İsmail Kahraman

İsmail Kahraman
27th Speaker of the Grand National Assembly
Assumed office
22 November 2015
President Recep Tayyip Erdoğan
Deputy Ahmet Aydın
Ayşe Nur Bahçekapılı
Akif Hamzaçebi
Pervin Buldan
Preceded by İsmet Yılmaz
Minister of Culture
In office
28 June 1996  30 June 1997
Prime Minister Necmettin Erbakan
Preceded by Agah Oktay Güner
Succeeded by Mustafa İstemihan Talay
Member of the Grand National Assembly
Assumed office
1 November 2015
Constituency İstanbul (I) (Nov 2015)
In office
24 December 1995  3 November 2002
Constituency İstanbul (1995, 1999)
Personal details
Born 1940
Rize, Turkey
Nationality Turkish
Political party Welfare Party (1995-97)
Virtue Party (1997-02)
Justice and Development Party (2002-present)
Education Law
Alma mater Istanbul University
Religion Islam

İsmail Kahraman (born 1940) is a Turkish politician from the Justice and Development Party (AKP) who currently serves as the 27th Speaker of the Grand National Assembly since 22 November 2015. He has been the Member of Parliament for İstanbul's first electoral district since 1 November 2015, having previously served as an MP for İstanbul between 1995 and 2002. He also served as Minister of Culture from 1996 to 1997 in the government of Necmettin Erbakan as a member of the Islamist Welfare Party.

Early life and career

İsmail Kahraman was born in Rize in 1940 and graduated from İstanbul University Faculty of Law. During his youth, he was the President of the Student's Community and of the National Turkish Student's Union. He was a founding member and a Chairman of the Board of Trustees of the Unity Foundation and the Voluntary Foundation of Turkey. In the private sector, he worked as the Chairman of the Board of Directors of numerous companies and became the Undersecretary of the Ministry of Labour. He was one of the founding members of the Recep Tayyip Erdoğan University development foundation and is still the Chairman of the Board of Trustees.[1]

Political career

Minister of Culture

İsmail Kahraman was first elected as a Member of Parliament for İstanbul in the 1995 general election as a member of the Welfare Party. The Welfare Party leader Necmettin Erbakan formed a coalition government with the True Path Party in June 1996, with Kahraman becoming the Minister of Culture. The government fell in June 1997 after the military memorandum on 28 February. He was re-elected as an MP in the 1999 general election as part of the RP's successor Virtue Party (FP), but lost his seat in the 2002 general election.[2]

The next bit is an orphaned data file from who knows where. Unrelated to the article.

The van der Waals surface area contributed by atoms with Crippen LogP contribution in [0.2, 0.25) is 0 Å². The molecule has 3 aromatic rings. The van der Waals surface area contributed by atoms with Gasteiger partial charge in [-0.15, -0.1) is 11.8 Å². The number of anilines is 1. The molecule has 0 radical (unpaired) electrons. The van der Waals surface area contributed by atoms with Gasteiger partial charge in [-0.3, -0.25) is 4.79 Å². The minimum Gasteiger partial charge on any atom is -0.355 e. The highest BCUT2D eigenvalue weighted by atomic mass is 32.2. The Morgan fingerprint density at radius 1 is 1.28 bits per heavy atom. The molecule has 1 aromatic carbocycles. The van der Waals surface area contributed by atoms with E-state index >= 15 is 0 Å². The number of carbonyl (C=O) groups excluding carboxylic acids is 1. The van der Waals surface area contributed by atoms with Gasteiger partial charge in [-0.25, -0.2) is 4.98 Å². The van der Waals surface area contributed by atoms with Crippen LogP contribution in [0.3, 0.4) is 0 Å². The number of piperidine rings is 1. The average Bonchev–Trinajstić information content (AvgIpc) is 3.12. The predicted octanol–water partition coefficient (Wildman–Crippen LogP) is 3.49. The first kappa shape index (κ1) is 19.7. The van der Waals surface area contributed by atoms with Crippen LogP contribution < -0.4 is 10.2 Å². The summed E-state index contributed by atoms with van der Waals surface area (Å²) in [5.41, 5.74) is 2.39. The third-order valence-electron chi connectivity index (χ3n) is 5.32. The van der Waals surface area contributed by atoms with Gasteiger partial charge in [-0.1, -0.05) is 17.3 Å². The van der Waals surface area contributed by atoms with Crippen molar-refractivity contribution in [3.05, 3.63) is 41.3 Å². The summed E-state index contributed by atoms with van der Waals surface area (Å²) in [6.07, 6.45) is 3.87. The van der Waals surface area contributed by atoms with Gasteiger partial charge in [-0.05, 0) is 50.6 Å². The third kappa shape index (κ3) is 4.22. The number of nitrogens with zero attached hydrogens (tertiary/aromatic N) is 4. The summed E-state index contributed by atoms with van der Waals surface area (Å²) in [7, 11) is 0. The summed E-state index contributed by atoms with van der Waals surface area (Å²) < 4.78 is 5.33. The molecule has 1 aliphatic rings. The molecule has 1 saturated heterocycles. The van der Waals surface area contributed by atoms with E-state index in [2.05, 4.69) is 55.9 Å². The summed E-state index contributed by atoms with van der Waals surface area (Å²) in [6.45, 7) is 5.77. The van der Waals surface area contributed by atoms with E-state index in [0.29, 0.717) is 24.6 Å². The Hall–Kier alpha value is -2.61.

Speaker of the Grand National Assembly

Kahraman re-entered politics and was elected as a Member of Parliament for İstanbul's first electoral district from the Justice and Development Party (AKP) in the November 2015 general election.[3] He was subsequently announced as the AKP's candidate for Speaker of the Grand National Assembly in the November 2015 Parliamentary Speaker election.[4] He was elected speaker in the third round, winning 316 votes and becoming the 27th Speaker of the Grand National Assembly.

Political views

On 13 February 2015, Kahraman attended a career's day at a girls' school in Rize. In his speech, he argued that students should avoid turning to fashion and instead be faithful and devout. He argued that students should follow the example of President Recep Tayyip Erdoğan's mother, Tenzile Erdoğan.[5]

As Speaker of Parliament, one of Kahraman's duties is to pen the new draft constitution for Turkey, which since the founding of the republic after the collapse of Islamic Ottoman Empire has been based on the ideas of Mustafa Kemal Atatürk -- Turkish nationalism and Western-style secularism, or separation of the state and religion. On 25 April 2016, Kahraman told a conference of Islamic scholars and writers in Istanbul that "secularism would not have a place in a new constitution," as Turkey was “a Muslim country and so we should have a religious constitution”.[6] His call was met with "opposition condemnation and a brief street protest" dispersed with tear gas by riot police.[7] Kahraman later stated these were "personal views" and that the new constitution "should guarantee religious freedoms".[7]

See also


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